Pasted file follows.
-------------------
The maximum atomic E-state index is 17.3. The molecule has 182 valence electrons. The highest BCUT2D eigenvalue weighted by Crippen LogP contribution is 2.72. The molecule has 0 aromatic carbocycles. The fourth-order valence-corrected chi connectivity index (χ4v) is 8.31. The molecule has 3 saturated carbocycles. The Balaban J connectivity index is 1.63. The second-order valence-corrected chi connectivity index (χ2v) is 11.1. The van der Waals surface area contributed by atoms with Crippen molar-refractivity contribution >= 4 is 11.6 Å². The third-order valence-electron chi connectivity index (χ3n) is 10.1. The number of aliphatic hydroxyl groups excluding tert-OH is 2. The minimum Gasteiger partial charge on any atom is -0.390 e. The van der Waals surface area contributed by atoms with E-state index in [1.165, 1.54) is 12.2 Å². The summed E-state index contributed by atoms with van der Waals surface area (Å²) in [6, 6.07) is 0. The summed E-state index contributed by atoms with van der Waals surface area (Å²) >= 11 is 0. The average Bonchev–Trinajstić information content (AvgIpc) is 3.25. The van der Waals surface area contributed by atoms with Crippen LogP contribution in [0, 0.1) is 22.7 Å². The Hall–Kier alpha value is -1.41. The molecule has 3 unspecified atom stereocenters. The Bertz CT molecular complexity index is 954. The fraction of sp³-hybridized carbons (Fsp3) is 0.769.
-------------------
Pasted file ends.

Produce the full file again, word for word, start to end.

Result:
The maximum atomic E-state index is 17.3. The molecule has 182 valence electrons. The highest BCUT2D eigenvalue weighted by Crippen LogP contribution is 2.72. The molecule has 0 aromatic carbocycles. The fourth-order valence-corrected chi connectivity index (χ4v) is 8.31. The molecule has 3 saturated carbocycles. The Balaban J connectivity index is 1.63. The second-order valence-corrected chi connectivity index (χ2v) is 11.1. The van der Waals surface area contributed by atoms with Crippen molar-refractivity contribution >= 4 is 11.6 Å². The third-order valence-electron chi connectivity index (χ3n) is 10.1. The number of aliphatic hydroxyl groups excluding tert-OH is 2. The minimum Gasteiger partial charge on any atom is -0.390 e. The van der Waals surface area contributed by atoms with E-state index in [1.165, 1.54) is 12.2 Å². The summed E-state index contributed by atoms with van der Waals surface area (Å²) in [6, 6.07) is 0. The summed E-state index contributed by atoms with van der Waals surface area (Å²) >= 11 is 0. The average Bonchev–Trinajstić information content (AvgIpc) is 3.25. The van der Waals surface area contributed by atoms with Crippen LogP contribution in [0, 0.1) is 22.7 Å². The Hall–Kier alpha value is -1.41. The molecule has 3 unspecified atom stereocenters. The Bertz CT molecular complexity index is 954. The fraction of sp³-hybridized carbons (Fsp3) is 0.769.